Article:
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Prime Minister Julia Gillard has warned of "further stumbles" in the global economy but says Group of 20 leaders have made good progress toward restoring growth and stabilising European banks.
Ms Gillard was speaking on Tuesday ahead of her departure to Rio de Janeiro for United Nations environmental talks after two days of economic debate at a G20 summit in the Mexican resort city of Los Cabos.
"There will continue to be, no doubt, further problems and potentially further stumbles on the road to global recovery," she told reporters.
"But throughout all of that, Australia, with its strong economy, will stand tall."
Ms Gillard had gone into the talks calling for leaders to put growth and jobs first, and strengthen the banking system in the euro zone.
Leaders committed to address the European sovereign and bank debt crisis by pursuing growth and jobs alongside fiscal discipline, and to greater integration of the banking system to restore confidence.
This includes working toward a Europe-wide deposit insurance scheme, banking recapitalisation and joint supervision of the banking system.
European leaders will meet next week for more detailed discussions.
After being criticised by the federal opposition for lecturing the Europeans on their problems when Labor had yet to deliver a surplus budget, Ms Gillard said it would have been "absurd" to ignore the crisis.
She said Australia's commitment to a "growth and jobs plan", which G20 leaders agreed to in the final deal, included ongoing investment in skills, tax and transfer reform and investment in infrastructure.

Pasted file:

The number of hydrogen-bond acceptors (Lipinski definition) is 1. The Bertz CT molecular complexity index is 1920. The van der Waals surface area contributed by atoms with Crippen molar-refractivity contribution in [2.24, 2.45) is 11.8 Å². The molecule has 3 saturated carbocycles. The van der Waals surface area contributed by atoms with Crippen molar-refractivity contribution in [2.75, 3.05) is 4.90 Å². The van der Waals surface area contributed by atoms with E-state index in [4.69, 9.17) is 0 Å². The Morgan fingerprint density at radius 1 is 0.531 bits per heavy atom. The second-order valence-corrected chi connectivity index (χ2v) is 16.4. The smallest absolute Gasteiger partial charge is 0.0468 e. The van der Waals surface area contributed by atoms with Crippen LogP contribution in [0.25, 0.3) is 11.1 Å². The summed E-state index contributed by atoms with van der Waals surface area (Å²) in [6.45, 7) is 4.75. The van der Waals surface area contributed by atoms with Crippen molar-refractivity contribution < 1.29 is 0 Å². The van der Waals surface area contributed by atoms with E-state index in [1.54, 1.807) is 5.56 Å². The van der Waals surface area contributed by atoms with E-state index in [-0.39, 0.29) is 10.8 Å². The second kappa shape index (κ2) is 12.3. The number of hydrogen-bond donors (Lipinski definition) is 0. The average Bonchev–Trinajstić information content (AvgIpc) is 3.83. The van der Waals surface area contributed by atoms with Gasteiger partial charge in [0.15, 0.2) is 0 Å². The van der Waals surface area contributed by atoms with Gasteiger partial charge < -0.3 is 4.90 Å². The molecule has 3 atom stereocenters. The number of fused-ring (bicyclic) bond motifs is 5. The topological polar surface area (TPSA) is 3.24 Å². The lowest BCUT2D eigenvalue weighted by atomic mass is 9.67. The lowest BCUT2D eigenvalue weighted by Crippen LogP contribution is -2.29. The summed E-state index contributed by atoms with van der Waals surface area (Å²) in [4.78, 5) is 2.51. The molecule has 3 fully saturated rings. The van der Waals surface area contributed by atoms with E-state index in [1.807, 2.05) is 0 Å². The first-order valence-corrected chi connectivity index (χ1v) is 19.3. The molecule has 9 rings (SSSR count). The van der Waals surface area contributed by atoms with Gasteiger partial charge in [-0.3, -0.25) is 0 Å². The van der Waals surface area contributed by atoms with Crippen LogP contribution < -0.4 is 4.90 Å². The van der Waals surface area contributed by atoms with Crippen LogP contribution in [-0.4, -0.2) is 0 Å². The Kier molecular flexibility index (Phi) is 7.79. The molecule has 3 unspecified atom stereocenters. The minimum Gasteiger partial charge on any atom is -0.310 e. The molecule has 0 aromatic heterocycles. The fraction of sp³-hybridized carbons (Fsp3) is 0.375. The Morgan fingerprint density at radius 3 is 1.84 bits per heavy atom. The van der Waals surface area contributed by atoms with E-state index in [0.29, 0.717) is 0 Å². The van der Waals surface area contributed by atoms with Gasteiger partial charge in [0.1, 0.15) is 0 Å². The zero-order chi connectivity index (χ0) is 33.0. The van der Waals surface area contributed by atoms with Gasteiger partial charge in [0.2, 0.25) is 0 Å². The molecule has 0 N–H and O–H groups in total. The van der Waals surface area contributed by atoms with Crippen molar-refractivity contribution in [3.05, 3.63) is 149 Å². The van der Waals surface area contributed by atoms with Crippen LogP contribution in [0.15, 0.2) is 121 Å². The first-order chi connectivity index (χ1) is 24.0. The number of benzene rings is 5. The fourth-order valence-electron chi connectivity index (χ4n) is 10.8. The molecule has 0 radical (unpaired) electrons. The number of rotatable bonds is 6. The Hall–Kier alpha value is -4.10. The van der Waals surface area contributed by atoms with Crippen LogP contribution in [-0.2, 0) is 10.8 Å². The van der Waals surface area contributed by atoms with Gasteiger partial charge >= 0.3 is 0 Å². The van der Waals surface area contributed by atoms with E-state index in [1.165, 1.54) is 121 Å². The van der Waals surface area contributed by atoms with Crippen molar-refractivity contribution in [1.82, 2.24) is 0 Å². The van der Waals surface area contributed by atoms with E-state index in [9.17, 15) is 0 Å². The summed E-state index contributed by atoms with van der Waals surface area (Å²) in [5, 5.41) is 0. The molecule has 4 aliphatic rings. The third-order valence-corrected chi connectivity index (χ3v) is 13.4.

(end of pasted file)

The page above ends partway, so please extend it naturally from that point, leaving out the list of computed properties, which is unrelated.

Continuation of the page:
An extra $US456 billion of funding has been committed to the International Monetary Fund's resources, to which Australia has pledged an extra $US7 billion, to support the global economy.
Joint efforts to strengthen financial regulation and bring down trade barriers, including an extension of the standstill on trade protection to 2014, will be subject to a new peer review process.
Ms Gillard hinted she wanted to see stronger anti-protectionist measures in future G20 summits, saying it was "very hard" for some nations to resist putting up trade barriers.
US President Barack Obama, who has been a critic of the slow pace of reform in the euro zone, told reporters European leaders had a "heightened sense of urgency".
"The best thing the United States can do is to create jobs and growth in the short term, even as we continue to put our fiscal house in order over the long term," he said.
European Commission president Jose Manuel Barroso said in a statement the G20 leaders had addressed "key weaknesses in the global economy".
"At this summit, G20 leaders showed strong resolve to promote growth and jobs and the EU made an important contribution, setting out its sustained, crisis comprehensive response and policy action," he said.
National Australia Bank (NAB) currency strategist Emma Lawson said the G20 communique did not provide much in terms of "concrete policy".
"There are hopes that Europe will do the right thing and investigate moving towards closer integration but it has had very little impact."
The Russian city of St Petersburg will host the 2013 summit, followed by a yet to be announced Australian city in 2014.
Based on information provided by and with the permission of the Western Australian Land Information Authority (2013) trading as Landgate.